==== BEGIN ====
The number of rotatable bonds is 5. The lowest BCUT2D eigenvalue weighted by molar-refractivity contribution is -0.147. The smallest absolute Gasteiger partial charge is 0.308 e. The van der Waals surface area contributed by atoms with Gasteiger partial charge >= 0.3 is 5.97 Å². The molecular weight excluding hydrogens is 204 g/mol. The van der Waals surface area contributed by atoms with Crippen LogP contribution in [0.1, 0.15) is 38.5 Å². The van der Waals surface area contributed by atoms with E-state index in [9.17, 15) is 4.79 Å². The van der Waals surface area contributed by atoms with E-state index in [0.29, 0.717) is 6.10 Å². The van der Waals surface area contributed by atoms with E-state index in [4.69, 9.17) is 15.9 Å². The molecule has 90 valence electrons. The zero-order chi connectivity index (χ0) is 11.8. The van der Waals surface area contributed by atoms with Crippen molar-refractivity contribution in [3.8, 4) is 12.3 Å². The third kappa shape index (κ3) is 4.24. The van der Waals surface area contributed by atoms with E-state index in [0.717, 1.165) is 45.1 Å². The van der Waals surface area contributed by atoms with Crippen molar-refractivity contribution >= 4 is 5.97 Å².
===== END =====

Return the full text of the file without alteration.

The number of rotatable bonds is 5. The lowest BCUT2D eigenvalue weighted by molar-refractivity contribution is -0.147. The smallest absolute Gasteiger partial charge is 0.308 e. The van der Waals surface area contributed by atoms with Gasteiger partial charge >= 0.3 is 5.97 Å². The molecular weight excluding hydrogens is 204 g/mol. The van der Waals surface area contributed by atoms with Crippen LogP contribution in [0.1, 0.15) is 38.5 Å². The van der Waals surface area contributed by atoms with E-state index in [9.17, 15) is 4.79 Å². The van der Waals surface area contributed by atoms with E-state index in [0.29, 0.717) is 6.10 Å². The van der Waals surface area contributed by atoms with E-state index in [4.69, 9.17) is 15.9 Å². The molecule has 90 valence electrons. The zero-order chi connectivity index (χ0) is 11.8. The van der Waals surface area contributed by atoms with Crippen molar-refractivity contribution in [3.8, 4) is 12.3 Å². The third kappa shape index (κ3) is 4.24. The van der Waals surface area contributed by atoms with E-state index in [0.717, 1.165) is 45.1 Å². The van der Waals surface area contributed by atoms with Crippen molar-refractivity contribution >= 4 is 5.97 Å².